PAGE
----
A bottleneck that hit U.S. crude for delivery in Midland, Texas WTC-WTM caught BP off guard and led to losses when the discount to WTI shifted sharply during April to June, according to four market sources and one source close to BP.

In late April, the discount was close to $6 a barrel before widening to as much as $13 on May 4. This was followed by a sharp bounce back to around $5 in the second half of May followed by a similar see-saw move in June.

Three BP traders took the heat for losses related to the Midland rollercoaster. The source close to BP said one was sacked and two others were reshuffled internally.

from cnbc

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Monday, 9 July 2018

People are using Fitbits and Apple Watches to monitor their heart rate when binging on drugs

People are using Fitbits and Apple Watches to monitor their heart rate when binging on drugs

"People are using Fitbits and Apple Watches to monitor their heart rate when binging on drugs" 

in the news People are using Fitbits and Apple Watches to monitor their heart rate when binging on drugs? What this all about..... See below. 


Sentiment Trader hear People are using Fitbits and Apple Watches to monitor their heart rate when binging on drugs At a bachelor party two years ago in South Lake Tahoe, California, a tech worker who we'll call Owen glanced down at his Fitbit in between snorting lines of cocaine. He noticed his heart rake had spiked to 150, an abnormally high level considering he'd been sitting for hours.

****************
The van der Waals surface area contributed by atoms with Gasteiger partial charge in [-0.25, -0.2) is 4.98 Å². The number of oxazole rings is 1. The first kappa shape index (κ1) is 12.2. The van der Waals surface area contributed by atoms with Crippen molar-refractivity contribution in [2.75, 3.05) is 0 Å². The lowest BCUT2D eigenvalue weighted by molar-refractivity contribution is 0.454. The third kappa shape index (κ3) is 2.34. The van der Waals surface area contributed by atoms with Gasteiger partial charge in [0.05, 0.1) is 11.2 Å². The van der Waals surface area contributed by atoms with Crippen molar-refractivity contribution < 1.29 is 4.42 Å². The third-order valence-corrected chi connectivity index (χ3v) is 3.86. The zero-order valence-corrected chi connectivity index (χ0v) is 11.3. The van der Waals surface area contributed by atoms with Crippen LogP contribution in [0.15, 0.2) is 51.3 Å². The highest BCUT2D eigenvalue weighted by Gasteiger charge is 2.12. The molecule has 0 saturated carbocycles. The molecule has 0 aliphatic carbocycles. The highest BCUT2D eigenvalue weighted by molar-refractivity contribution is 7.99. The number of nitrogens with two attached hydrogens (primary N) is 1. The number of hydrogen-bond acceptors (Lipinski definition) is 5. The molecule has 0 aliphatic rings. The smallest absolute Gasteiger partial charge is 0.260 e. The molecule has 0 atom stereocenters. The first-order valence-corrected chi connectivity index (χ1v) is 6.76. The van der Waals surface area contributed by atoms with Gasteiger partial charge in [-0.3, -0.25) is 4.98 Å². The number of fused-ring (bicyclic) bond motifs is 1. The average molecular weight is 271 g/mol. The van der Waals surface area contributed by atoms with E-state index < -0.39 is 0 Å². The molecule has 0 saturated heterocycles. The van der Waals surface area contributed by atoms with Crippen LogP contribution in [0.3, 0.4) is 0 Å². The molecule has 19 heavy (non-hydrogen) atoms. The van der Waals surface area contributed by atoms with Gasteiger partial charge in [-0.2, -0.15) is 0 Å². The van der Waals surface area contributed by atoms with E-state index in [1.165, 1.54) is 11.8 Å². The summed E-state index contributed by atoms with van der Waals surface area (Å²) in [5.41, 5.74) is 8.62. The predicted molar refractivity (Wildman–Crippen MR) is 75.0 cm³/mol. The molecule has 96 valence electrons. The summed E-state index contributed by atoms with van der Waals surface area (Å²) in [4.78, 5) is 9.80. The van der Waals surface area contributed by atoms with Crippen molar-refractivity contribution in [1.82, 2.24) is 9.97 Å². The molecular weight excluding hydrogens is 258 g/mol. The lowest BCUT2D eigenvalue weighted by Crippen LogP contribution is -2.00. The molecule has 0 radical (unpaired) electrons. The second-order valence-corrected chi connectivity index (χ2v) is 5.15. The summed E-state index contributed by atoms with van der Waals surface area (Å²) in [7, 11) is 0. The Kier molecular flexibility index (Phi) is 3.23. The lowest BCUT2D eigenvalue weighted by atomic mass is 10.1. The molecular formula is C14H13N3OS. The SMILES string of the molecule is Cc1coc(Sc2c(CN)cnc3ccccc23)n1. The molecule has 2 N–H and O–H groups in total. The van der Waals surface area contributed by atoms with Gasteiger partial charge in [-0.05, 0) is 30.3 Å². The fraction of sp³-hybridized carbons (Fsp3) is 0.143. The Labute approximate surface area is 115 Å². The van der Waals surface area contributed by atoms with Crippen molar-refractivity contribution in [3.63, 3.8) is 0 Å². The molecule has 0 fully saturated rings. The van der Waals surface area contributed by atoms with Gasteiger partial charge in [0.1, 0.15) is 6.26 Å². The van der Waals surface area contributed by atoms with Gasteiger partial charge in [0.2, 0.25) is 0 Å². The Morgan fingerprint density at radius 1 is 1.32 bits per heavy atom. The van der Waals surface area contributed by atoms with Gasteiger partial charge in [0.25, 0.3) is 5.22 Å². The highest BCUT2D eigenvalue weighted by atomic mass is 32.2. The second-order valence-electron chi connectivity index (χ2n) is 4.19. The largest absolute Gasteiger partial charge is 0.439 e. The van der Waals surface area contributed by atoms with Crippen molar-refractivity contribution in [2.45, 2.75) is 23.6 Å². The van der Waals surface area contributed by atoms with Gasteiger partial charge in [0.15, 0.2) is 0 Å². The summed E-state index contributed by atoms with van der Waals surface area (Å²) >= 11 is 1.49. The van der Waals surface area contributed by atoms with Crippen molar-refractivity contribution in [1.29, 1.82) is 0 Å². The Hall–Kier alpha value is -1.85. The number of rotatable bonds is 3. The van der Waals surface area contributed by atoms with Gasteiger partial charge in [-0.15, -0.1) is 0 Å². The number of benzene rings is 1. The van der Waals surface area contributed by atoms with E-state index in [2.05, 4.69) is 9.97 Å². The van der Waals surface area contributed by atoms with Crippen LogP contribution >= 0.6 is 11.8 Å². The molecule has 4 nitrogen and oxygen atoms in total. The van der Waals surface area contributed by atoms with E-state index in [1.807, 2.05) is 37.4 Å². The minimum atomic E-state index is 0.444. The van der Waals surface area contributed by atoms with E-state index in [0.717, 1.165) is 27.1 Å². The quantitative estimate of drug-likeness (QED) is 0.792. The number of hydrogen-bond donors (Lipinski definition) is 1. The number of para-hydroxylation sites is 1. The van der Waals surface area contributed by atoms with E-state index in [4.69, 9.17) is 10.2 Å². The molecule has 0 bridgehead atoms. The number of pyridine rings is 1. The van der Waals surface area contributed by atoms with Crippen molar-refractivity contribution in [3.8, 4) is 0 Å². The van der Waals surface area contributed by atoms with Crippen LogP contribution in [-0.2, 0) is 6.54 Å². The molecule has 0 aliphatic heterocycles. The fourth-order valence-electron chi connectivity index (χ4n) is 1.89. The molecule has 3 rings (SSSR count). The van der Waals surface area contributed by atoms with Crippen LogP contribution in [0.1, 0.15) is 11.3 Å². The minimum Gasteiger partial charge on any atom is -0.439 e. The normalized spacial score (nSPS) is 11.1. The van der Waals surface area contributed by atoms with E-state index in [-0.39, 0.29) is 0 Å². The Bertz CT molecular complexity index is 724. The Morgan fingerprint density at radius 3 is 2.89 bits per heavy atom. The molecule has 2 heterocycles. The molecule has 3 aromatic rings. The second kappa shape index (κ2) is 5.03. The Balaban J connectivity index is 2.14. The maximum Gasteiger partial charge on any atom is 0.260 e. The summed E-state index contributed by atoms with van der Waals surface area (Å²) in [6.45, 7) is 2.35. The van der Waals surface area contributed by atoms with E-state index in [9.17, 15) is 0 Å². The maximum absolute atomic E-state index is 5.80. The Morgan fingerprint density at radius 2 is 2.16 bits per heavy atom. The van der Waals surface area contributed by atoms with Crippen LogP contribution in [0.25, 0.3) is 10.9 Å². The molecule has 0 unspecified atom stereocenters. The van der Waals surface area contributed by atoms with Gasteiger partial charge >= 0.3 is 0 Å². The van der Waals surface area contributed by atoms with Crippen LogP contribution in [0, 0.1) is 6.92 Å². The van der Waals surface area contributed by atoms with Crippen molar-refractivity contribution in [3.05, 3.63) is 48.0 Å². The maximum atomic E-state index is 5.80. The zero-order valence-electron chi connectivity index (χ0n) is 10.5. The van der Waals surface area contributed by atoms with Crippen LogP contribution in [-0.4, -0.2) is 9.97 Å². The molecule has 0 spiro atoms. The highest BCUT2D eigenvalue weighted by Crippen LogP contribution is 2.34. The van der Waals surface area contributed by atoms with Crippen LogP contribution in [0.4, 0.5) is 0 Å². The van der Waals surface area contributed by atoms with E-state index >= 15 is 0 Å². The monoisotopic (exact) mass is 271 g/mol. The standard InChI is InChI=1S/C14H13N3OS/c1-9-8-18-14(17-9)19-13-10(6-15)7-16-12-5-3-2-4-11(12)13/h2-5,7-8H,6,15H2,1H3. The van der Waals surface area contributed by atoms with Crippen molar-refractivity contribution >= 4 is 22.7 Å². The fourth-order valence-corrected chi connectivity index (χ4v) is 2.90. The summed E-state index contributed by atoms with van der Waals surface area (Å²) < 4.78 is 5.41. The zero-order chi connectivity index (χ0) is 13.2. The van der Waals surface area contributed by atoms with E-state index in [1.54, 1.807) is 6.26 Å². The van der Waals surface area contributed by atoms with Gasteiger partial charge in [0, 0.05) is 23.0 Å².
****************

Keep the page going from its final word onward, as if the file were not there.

"My heart rate only gets to 150 if I'm running, like really intense physical activity," said Owen, who agreed to share his story on condition that we not use his real name. "If I'm in a really stressful work meeting, I might get close to 100 or 120."

Owen had been indulging every 15 minutes or so, taking turns with his friends, as is customary with his group. Concerned about his elevated heart rate, he passed his Fitbit to someone who had just entered the room to see what would happen after his first line of cocaine. Sure enough, his friend's heart rate went from around 80 beforehand to 150 about 20 minutes later.

"I think we all knew it would have an impact on our heart rate, but we'd never seen it happen before," Owen said. "It became interesting to keep an eye on."

Cocaine can cause a user's heart rate to jump by unleashing dopamine into the body and producing a rush of adrenaline. An extreme increase in heart rate is far from the only risk posed by cocaine, which causes more than 5,000 people deaths a year from overdoses, according to the National Institute on Drug Abuse.